Poland tries to cope with increasing number of Chechen refugees


The Beslan school hostage tragedy in Russia has triggered a fresh flow of refugees out of Chechnya and some of them are seeking asylum in Poland. Around four hundred ethnic Chechen Russian citizens have petitioned Poland for refugee status in the weeks since the Beslan school siege in which over 320 people died. Poland is now asking - can it cope with the growing number of asylum seekers?

Every day, groups of Chechen citizens arrive by train from Belarus at the Polish town of Terespol. They come with their entire families saying that they fear for their lives. A dramatic increase in the number of Chechens requesting refugee status in Poland has been observed for several years now within a month of a dramatic event in the Russia-Chechen conflict, like a bombing or hostage taking. This Warsaw student told me that the Polish authorities should do their best to extend humanitarian assistance to these people.

"We should be able, within our financial possibilities, to allow refugees entry from over there and give them political asylum, if necessary, within our limits and within our political possibilities. It's just a question of resolving the issues and finding a good policy for it."

Since the beginning of the year, 4,500 thousand Chechens have crossed the border into Poland. According to Jakub Boratynski, an expert on Eastern European affairs in the Batory Foundation, Poland is able to cope with the problem for now:

"The basic system and infrastructure that has been created in Poland over the past ten years, is able to cope with that number of people. Of course, if the trend continues, if we are talking about numbers that exceed, I would say, 10,000 people, then obviously some extra measures are needed. It's only financially a problem, because it's not a difficult thing to find places to accommodate these people in Poland. It's really a question of funding that should come into play and Poland has to accept them."

The influx of Chechen refugees figured prominently in talks that the UN High Commissioner for Refugees, Ruud Lubbers, recently had in Warsaw. In his view, Poland has two options:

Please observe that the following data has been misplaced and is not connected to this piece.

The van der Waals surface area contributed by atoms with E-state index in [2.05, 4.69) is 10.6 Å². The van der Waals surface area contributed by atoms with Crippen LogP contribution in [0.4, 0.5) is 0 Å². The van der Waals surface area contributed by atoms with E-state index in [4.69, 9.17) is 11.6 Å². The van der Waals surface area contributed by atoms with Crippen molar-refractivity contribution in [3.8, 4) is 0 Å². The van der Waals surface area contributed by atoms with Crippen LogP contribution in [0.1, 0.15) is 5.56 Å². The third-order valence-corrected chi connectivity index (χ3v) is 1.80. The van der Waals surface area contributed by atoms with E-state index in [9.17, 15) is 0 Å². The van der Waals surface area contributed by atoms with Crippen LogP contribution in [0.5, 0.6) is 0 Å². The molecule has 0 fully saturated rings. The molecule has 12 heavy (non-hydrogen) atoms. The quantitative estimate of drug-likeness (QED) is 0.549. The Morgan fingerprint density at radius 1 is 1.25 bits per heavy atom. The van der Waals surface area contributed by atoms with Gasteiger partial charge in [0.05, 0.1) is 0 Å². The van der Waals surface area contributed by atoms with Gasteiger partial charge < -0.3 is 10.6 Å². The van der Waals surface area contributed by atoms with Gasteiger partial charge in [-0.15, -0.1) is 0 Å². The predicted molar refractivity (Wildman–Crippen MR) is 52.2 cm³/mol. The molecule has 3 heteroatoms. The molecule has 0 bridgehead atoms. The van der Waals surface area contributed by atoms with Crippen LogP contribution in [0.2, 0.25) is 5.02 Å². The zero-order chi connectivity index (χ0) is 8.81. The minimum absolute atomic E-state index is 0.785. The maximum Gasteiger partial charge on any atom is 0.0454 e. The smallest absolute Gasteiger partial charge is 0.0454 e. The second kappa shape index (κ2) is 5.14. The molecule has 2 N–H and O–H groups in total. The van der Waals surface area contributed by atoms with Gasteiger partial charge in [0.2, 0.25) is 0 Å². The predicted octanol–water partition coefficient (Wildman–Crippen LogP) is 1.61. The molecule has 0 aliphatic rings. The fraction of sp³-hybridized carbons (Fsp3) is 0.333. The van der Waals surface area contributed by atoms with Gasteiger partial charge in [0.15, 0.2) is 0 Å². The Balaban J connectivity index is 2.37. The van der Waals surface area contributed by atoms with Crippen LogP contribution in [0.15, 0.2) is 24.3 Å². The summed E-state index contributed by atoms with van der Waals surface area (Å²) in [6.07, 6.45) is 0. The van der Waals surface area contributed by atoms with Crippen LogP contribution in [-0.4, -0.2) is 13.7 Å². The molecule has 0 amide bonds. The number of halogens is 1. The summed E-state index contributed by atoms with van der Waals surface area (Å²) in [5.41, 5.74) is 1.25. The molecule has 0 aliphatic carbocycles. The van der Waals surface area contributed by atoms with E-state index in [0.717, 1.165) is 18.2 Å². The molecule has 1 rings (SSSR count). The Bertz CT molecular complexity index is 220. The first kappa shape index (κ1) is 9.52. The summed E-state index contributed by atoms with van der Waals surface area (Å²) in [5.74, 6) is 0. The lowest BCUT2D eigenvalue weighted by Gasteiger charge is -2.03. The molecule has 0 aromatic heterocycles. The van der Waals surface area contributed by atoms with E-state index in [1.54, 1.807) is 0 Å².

"Either you give them refugee status, Poland does that in a limited number of cases already, or you give them only a temporary status. This means for a year, you can prolong it for another year. That choice I leave to Poland."

So far this year, some six hundred Chechen applicants have been granted refugee status. About 20 people have been given temporary residence permits. According to many politicians and analysts, European Union assistance to Poland should come as soon as possible. Jakub Boratynski again:

"Poland is now obviously in a difficult position as it is the first country on the way of Chechens to Europe. So, in that sense, I think, we should approach this problem constructively, which means actually creating conditions for hosting asylum seekers. But at the same time, I think it would be appropriate for a legitimate request from Poland to other EU countries to help with providing conditions of stay for these people."

Ruud Lubbers agrees that Poland must not be left alone on the Chechen refugee question:

"Either directly by burden sharing or by practicing the right for accepted asylum seekers refugees to travel further from Poland towards other countries. Burden sharing could be money, but I'm thinking more in terms of persons."

Since the second Chechen war in 1999, almost fifteen thousand Chechens sought refuge in Poland. Some have settled here but with the unemployment rate at 19 percent, finding a job borders on a miracle. Small wonder therefore that most Chechens see Poland as a transit country to Western Europe. There seems to be an urgent need for a coherent EU strategy on the matter.